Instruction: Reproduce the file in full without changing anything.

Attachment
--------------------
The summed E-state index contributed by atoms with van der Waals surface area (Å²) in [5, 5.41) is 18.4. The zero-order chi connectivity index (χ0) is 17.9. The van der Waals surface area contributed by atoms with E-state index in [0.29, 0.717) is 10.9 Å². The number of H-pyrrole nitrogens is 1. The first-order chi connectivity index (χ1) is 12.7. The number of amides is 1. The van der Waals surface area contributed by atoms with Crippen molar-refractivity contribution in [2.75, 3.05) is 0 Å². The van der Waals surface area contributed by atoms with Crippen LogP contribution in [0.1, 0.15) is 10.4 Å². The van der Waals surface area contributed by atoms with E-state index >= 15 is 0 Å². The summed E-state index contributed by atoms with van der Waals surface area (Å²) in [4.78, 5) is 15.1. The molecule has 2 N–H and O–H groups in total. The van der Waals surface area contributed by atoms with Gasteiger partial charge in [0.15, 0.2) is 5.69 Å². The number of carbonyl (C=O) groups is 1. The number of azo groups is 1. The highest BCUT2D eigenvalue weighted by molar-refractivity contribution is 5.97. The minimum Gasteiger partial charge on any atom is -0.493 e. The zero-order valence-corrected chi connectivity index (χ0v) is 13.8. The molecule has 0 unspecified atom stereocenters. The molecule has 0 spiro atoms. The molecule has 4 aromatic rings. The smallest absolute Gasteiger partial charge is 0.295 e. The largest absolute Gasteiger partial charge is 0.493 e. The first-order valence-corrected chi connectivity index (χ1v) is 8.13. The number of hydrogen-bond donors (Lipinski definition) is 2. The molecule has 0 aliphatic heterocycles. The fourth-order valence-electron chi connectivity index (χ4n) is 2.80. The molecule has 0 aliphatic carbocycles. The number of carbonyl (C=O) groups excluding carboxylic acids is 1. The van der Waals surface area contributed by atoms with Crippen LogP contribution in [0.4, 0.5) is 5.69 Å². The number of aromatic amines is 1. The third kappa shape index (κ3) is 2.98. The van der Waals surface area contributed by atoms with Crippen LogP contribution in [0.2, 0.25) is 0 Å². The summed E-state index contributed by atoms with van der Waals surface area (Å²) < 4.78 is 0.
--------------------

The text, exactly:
The summed E-state index contributed by atoms with van der Waals surface area (Å²) in [5, 5.41) is 18.4. The zero-order chi connectivity index (χ0) is 17.9. The van der Waals surface area contributed by atoms with E-state index in [0.29, 0.717) is 10.9 Å². The number of H-pyrrole nitrogens is 1. The first-order chi connectivity index (χ1) is 12.7. The number of amides is 1. The van der Waals surface area contributed by atoms with Crippen molar-refractivity contribution in [2.75, 3.05) is 0 Å². The van der Waals surface area contributed by atoms with Crippen LogP contribution in [0.1, 0.15) is 10.4 Å². The van der Waals surface area contributed by atoms with E-state index >= 15 is 0 Å². The summed E-state index contributed by atoms with van der Waals surface area (Å²) in [4.78, 5) is 15.1. The molecule has 2 N–H and O–H groups in total. The van der Waals surface area contributed by atoms with Gasteiger partial charge in [0.15, 0.2) is 5.69 Å². The number of carbonyl (C=O) groups is 1. The number of azo groups is 1. The highest BCUT2D eigenvalue weighted by molar-refractivity contribution is 5.97. The minimum Gasteiger partial charge on any atom is -0.493 e. The zero-order valence-corrected chi connectivity index (χ0v) is 13.8. The molecule has 0 unspecified atom stereocenters. The molecule has 0 spiro atoms. The molecule has 4 aromatic rings. The smallest absolute Gasteiger partial charge is 0.295 e. The largest absolute Gasteiger partial charge is 0.493 e. The first-order valence-corrected chi connectivity index (χ1v) is 8.13. The number of hydrogen-bond donors (Lipinski definition) is 2. The molecule has 0 aliphatic heterocycles. The fourth-order valence-electron chi connectivity index (χ4n) is 2.80. The molecule has 0 aliphatic carbocycles. The number of carbonyl (C=O) groups excluding carboxylic acids is 1. The van der Waals surface area contributed by atoms with Crippen LogP contribution in [0.4, 0.5) is 5.69 Å². The number of aromatic amines is 1. The third kappa shape index (κ3) is 2.98. The van der Waals surface area contributed by atoms with Crippen LogP contribution in [0.2, 0.25) is 0 Å². The summed E-state index contributed by atoms with van der Waals surface area (Å²) < 4.78 is 0.